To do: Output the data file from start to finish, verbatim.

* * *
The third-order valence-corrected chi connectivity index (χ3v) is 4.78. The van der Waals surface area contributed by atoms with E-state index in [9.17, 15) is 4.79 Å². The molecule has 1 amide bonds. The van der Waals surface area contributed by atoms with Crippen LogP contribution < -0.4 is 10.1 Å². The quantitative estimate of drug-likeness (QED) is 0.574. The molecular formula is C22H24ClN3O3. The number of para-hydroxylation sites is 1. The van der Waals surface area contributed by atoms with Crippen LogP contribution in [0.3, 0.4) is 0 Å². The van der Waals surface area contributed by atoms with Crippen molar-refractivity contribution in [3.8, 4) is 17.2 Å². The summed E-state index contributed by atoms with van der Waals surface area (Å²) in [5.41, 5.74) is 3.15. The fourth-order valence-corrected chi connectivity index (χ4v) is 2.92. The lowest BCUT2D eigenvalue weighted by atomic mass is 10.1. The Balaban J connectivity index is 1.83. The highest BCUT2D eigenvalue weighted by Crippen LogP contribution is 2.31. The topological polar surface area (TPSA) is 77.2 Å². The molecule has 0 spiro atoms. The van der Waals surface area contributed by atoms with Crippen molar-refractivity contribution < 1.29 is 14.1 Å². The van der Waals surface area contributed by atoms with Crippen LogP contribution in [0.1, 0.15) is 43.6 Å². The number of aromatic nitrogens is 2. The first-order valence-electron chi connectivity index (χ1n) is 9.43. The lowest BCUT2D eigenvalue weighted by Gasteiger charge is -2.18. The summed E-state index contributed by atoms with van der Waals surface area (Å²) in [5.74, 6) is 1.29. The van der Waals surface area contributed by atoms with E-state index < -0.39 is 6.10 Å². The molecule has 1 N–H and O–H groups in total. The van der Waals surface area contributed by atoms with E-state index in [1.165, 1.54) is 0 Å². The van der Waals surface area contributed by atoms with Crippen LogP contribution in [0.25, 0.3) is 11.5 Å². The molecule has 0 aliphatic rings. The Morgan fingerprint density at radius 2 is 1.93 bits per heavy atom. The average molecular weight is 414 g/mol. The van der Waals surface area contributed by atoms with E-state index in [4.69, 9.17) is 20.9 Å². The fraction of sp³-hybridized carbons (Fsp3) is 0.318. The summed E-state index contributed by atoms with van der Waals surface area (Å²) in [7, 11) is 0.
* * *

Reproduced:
The third-order valence-corrected chi connectivity index (χ3v) is 4.78. The van der Waals surface area contributed by atoms with E-state index in [9.17, 15) is 4.79 Å². The molecule has 1 amide bonds. The van der Waals surface area contributed by atoms with Crippen LogP contribution < -0.4 is 10.1 Å². The quantitative estimate of drug-likeness (QED) is 0.574. The molecular formula is C22H24ClN3O3. The number of para-hydroxylation sites is 1. The van der Waals surface area contributed by atoms with Crippen LogP contribution in [0.3, 0.4) is 0 Å². The van der Waals surface area contributed by atoms with Crippen molar-refractivity contribution in [3.8, 4) is 17.2 Å². The summed E-state index contributed by atoms with van der Waals surface area (Å²) in [5.41, 5.74) is 3.15. The fourth-order valence-corrected chi connectivity index (χ4v) is 2.92. The lowest BCUT2D eigenvalue weighted by atomic mass is 10.1. The Balaban J connectivity index is 1.83. The highest BCUT2D eigenvalue weighted by Crippen LogP contribution is 2.31. The topological polar surface area (TPSA) is 77.2 Å². The molecule has 0 spiro atoms. The van der Waals surface area contributed by atoms with Crippen molar-refractivity contribution < 1.29 is 14.1 Å². The van der Waals surface area contributed by atoms with Crippen LogP contribution in [0.1, 0.15) is 43.6 Å². The number of aromatic nitrogens is 2. The first-order valence-electron chi connectivity index (χ1n) is 9.43. The lowest BCUT2D eigenvalue weighted by Gasteiger charge is -2.18. The summed E-state index contributed by atoms with van der Waals surface area (Å²) in [5.74, 6) is 1.29. The van der Waals surface area contributed by atoms with E-state index < -0.39 is 6.10 Å². The molecule has 1 N–H and O–H groups in total. The van der Waals surface area contributed by atoms with E-state index in [1.165, 1.54) is 0 Å². The van der Waals surface area contributed by atoms with Crippen LogP contribution in [0.25, 0.3) is 11.5 Å². The molecule has 0 aliphatic rings. The Morgan fingerprint density at radius 2 is 1.93 bits per heavy atom. The average molecular weight is 414 g/mol. The van der Waals surface area contributed by atoms with E-state index in [4.69, 9.17) is 20.9 Å². The fraction of sp³-hybridized carbons (Fsp3) is 0.318. The summed E-state index contributed by atoms with van der Waals surface area (Å²) in [7, 11) is 0.